The pay gap between men and women who work full time has increased for the first time since 2008, new figures from the Office for National Statistics (ONS) show.
For men, full-time earnings average £556 per week, compared with £459 for women. Since last year, the gap between earnings has increased from 9.5% to 10%.
The median pay gap between full-time and part-time workers is now £4.75 per hour, which could affect women as they are three times more likely to work part-time than men.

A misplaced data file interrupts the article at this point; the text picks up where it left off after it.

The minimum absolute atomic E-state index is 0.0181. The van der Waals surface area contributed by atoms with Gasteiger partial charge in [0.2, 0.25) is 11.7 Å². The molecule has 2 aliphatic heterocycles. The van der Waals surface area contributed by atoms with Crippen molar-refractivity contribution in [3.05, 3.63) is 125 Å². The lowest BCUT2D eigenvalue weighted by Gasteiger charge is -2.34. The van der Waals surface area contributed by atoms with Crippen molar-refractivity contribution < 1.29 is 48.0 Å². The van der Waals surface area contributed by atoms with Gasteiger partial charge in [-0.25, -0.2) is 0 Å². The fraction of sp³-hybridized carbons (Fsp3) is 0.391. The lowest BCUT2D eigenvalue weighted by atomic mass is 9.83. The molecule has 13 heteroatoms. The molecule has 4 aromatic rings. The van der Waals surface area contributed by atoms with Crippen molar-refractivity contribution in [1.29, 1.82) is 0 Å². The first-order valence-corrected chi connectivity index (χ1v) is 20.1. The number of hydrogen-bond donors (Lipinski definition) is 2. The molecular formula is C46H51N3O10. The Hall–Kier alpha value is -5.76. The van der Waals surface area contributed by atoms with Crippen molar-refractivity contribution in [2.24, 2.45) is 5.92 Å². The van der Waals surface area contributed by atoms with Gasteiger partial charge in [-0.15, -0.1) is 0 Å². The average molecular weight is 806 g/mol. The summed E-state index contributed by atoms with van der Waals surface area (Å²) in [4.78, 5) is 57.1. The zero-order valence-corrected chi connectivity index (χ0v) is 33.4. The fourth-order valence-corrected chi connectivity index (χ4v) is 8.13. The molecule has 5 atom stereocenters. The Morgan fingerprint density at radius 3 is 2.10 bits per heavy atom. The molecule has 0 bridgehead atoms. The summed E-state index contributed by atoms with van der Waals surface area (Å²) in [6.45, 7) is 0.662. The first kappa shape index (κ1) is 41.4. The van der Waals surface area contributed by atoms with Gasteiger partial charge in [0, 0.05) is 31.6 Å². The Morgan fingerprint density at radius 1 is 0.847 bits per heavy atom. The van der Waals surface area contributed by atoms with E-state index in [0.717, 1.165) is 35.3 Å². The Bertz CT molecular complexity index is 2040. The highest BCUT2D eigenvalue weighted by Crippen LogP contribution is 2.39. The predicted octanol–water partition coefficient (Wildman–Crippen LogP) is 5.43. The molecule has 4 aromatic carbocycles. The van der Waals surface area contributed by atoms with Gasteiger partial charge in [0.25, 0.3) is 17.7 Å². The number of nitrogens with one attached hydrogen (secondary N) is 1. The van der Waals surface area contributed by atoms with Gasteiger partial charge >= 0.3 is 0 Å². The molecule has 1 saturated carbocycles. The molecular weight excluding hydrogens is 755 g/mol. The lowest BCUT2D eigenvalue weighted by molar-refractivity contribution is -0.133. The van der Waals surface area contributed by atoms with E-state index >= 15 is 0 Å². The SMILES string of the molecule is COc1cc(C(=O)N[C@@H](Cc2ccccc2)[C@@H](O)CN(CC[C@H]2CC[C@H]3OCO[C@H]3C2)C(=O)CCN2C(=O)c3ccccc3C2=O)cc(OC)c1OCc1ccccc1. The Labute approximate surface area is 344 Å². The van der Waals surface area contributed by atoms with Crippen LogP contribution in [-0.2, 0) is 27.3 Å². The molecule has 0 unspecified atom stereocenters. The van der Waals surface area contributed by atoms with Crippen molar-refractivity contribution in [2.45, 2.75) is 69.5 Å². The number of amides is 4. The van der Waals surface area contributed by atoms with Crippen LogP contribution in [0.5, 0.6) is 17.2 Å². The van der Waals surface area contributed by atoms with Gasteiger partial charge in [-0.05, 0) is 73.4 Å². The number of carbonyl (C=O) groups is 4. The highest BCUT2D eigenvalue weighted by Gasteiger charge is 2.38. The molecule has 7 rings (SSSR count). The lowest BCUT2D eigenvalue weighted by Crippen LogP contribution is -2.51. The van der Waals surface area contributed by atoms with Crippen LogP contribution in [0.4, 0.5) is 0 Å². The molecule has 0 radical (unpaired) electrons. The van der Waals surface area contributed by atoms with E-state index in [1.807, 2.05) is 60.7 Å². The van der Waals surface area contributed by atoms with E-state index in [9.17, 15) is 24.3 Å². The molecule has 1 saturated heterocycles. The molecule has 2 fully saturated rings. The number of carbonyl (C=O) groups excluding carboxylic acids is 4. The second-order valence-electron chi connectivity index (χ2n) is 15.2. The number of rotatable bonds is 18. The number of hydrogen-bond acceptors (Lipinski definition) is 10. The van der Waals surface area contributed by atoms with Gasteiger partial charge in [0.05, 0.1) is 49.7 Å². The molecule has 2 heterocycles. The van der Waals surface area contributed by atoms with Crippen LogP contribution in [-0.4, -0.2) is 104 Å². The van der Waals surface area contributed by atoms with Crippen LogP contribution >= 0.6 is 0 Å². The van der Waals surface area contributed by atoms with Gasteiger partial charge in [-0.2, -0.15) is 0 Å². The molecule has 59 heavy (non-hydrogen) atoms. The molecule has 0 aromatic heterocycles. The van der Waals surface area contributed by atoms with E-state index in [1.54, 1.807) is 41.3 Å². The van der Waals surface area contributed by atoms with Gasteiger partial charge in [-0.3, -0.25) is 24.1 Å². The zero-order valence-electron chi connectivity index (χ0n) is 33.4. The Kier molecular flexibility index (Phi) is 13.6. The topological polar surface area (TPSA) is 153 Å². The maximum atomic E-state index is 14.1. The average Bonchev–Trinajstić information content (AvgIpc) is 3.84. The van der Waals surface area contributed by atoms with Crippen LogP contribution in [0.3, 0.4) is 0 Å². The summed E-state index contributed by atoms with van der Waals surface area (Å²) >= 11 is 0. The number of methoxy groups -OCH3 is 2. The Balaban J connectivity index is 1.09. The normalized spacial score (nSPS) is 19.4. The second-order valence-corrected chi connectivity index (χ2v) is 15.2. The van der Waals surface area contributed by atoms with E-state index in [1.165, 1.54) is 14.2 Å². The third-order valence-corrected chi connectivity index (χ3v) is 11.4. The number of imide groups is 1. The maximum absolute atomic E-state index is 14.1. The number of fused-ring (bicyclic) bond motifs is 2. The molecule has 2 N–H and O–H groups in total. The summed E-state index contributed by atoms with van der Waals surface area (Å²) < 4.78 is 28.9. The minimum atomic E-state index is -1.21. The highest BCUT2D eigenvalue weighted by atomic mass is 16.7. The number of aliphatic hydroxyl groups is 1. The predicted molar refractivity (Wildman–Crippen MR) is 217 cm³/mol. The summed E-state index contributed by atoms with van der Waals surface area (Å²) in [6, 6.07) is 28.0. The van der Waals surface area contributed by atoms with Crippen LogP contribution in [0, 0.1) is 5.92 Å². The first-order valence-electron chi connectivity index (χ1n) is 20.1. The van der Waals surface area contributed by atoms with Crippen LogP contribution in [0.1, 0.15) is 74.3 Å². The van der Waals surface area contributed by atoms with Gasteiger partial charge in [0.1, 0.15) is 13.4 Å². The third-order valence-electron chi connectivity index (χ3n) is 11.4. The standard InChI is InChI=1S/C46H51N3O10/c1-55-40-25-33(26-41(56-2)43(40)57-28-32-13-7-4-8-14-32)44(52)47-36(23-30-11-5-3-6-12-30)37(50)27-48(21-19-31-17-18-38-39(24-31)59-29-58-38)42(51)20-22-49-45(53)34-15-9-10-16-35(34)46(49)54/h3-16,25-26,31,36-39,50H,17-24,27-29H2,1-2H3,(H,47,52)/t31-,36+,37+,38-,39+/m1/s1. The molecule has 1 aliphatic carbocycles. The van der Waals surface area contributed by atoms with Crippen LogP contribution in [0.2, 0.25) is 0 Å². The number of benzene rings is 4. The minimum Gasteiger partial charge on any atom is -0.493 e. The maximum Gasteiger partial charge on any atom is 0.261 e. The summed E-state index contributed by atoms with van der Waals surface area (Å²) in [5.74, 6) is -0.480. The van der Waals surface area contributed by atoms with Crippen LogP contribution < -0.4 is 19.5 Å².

TUC general secretary Frances O’Grady said: “Years of a slow, steady progress on closing the gender pay gap has gone into reverse. Ministers should be ashamed of presiding over this latest dismal record on pay.
“It is not right that in Britain today women still earn 15% less per hour than men, a pay gap that costs full-time women over £5,000 a year.
“The light-touch, voluntary approach to tackling gender pay inequality is clearly failing. We need tougher action to force companies to look at their pay gaps, while government can lead the way by making all new jobs available on a part-time or flexible basis.”